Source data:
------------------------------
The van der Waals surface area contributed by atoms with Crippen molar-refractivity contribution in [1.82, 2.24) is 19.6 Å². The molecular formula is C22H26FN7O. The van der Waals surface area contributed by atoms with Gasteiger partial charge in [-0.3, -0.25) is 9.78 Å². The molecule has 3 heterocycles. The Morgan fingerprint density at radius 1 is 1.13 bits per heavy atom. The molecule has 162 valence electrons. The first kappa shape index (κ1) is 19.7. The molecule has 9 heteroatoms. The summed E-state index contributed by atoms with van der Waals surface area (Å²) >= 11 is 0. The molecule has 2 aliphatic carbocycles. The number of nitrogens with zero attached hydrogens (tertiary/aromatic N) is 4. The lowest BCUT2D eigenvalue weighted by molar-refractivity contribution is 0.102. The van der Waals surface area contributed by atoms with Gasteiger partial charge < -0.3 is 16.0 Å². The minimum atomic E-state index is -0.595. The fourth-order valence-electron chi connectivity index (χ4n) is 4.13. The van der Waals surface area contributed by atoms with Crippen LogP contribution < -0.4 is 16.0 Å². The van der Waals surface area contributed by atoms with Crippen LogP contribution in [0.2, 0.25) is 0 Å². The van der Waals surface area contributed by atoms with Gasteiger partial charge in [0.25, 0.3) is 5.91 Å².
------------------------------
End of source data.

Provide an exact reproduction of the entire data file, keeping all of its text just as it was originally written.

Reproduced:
The van der Waals surface area contributed by atoms with Crippen molar-refractivity contribution in [1.82, 2.24) is 19.6 Å². The molecular formula is C22H26FN7O. The van der Waals surface area contributed by atoms with Gasteiger partial charge in [-0.3, -0.25) is 9.78 Å². The molecule has 3 heterocycles. The Morgan fingerprint density at radius 1 is 1.13 bits per heavy atom. The molecule has 162 valence electrons. The first kappa shape index (κ1) is 19.7. The molecule has 9 heteroatoms. The summed E-state index contributed by atoms with van der Waals surface area (Å²) >= 11 is 0. The molecule has 2 aliphatic carbocycles. The number of nitrogens with zero attached hydrogens (tertiary/aromatic N) is 4. The lowest BCUT2D eigenvalue weighted by molar-refractivity contribution is 0.102. The van der Waals surface area contributed by atoms with Gasteiger partial charge < -0.3 is 16.0 Å². The minimum atomic E-state index is -0.595. The fourth-order valence-electron chi connectivity index (χ4n) is 4.13. The van der Waals surface area contributed by atoms with Crippen LogP contribution < -0.4 is 16.0 Å². The van der Waals surface area contributed by atoms with Crippen LogP contribution in [0.2, 0.25) is 0 Å². The van der Waals surface area contributed by atoms with Gasteiger partial charge in [0.25, 0.3) is 5.91 Å².